This is Jer's Typepad Profile.
Join Typepad and start following Jer's activity
Join Now!
Already a member? Sign In
Recent Activity
Hydrogen makes sense for middle-class (family income $100k+) commuters, home-owners (most important demographic to start industry) because it provides for: - large and heavy vehicles in $40k+ range with 400+ miles and wide range of utility, sedan or p-up configs - home refueling, provided by gas, wind, or sun Less important: - saving the earth - available on cars less than $20k - fueling infrastructure in-city in commute area - fueling price less than current gas Who knows? - easy for individuals or station franchises to set-up along I-states? - easy for homeowners to set -up co-generation system for home refueling
Ahh China. Is there anything China will not, in the coming decade or two and beyond, accomplish better than the rest of the World? A model society with responsive and productive citizens all contributing to a techno-Utopia, mostly NIMBYism free and activist-lite. When will people learn that almost all problems are technical problems that require directed cooperation rather than redundant and self-defeating, wealth-concentrating competition? I see: By 2030, China will have the highest quantity, proportion of vehicles, and miles driven per capita for zero-emission vehicles in the world. By 2050, top GDP per capita, lowest carbon emissions per capita, highest number of patents per capita in energy tech, and highest speed and transit spots per capita in the world. This is what technology, however they obtained it ;) will do for you. By then, a planned society with more choice, opportunity, and wealth than so-called free nations. Give me a gilded cage with a small accessible door over a rusty-and-run-down wild-west american ranch, at that time, any day. I just hope that future Chinese products won't be so perfectly engineered, cost-effective, and ubiquitous that all current G7 countries' tech economies won't dry up and blow away.
Very un-optimistic, even cynical, forecast. I see it like this: G7 countries currently make-up nearly 15% of world pop, by 2035 probably 10%. The US has more than 4 cars for every 5 people, the rest of the G7, a bit less. If we take the 2B cars on the road in 2035, it may be reasonable to say that 2 out of 3 people in G7 have cars, while 1 in 4 everywhere else at that future time. I personally think that 1/2 cars in G7 will be PHEV/BEV/FCEV and say 1/8 everywhere else - that's my super-optimistic guess… that works out to be over 20% of all cars being in that category - a lot smaller than I thought. Even if we go nuts pessimistic and cling to the idea that ICE fuels will be only twice the price as now and tech will otherwise stall and so: say that only 1/5 G7 cars are PHEV/BEV/FCEV and 1/20 elsewhere, that is still over 8% of the total expected 2B cars on road. Not sure on the original assumptions, but the developing world can't possibly support that type of ICE infrastructure - how many barrels of oil per day is that? at that time? 25% more than now?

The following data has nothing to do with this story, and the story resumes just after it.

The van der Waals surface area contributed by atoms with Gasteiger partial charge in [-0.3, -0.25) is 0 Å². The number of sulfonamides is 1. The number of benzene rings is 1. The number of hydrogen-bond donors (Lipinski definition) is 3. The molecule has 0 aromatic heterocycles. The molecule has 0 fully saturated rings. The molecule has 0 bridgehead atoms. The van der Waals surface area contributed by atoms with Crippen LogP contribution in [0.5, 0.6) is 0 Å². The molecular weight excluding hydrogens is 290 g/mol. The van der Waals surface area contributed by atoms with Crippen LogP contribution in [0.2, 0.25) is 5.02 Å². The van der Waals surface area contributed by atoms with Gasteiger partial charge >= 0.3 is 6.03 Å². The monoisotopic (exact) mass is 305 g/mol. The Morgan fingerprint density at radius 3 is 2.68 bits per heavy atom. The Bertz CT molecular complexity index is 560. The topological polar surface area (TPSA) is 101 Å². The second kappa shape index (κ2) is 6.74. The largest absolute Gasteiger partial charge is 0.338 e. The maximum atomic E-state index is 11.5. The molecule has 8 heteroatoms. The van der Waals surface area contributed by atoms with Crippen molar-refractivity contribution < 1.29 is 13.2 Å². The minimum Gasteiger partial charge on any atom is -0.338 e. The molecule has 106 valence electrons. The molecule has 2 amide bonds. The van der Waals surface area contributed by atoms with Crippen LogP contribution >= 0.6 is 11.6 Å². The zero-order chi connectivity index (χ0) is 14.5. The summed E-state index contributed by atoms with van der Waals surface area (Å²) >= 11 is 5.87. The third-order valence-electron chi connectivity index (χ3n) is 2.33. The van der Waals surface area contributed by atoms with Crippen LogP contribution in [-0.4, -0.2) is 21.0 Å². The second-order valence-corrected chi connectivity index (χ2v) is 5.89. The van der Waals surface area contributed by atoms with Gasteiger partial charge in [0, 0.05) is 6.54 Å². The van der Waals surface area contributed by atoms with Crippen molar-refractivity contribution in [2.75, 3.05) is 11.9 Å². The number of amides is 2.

Until there are home-fueling H2 stations, FCEVs will be minor-minor (likely unprofitable) players.
Uninspired. Though this is China, so who knows? Electrical vehicles are not going to make a serious impact (10% increase in total vehicle penetration in any period of five years) until sellers are willing to completely introduce a new paradigm into autos as Tesla has. You need to introduce an electrical vehicle lifestyle that completely uproots everything that gas cars have wrought upon us - that is noise, pollution, centralized overpriced stations as monopoly, expensive car repairs, dealership collusion and anti-competitiveness, etc. Electrical cars must be a clean sweep and Tesla has done everything right except push out a sub $50k car - but soon. But as NJ has shown us, traditional methods of buying, repairing and re-fueling need to be re-examined and overthrown. Many estimates on total cost of car ownership for an electrical vehicle have been put at 30-50% of gas car ownership for vehicles typically found in the $35k+ classes over the next 5 years - that is initial cost, all fueling, all repairs, and residual value subtracted - this is a huge risk for car companies with so much already invested in gas vehicles and its associated infrastructure. Fueling costs through Tesla like free-fueling stations and home-fueling with reduced repair costs based on the tremendously simpler drive system will compensate for 'higher' initial costs. The comparatively major unknown though is battery reliability, raw material availability, and long-term performance. With the costs of car usage plunging for the first time in decades, a true renaissance in personal travel should emerge toward 2020, but this thing that Volkswagen is doing is unlikely to contribute to that too much. Tesla needs to push China and now.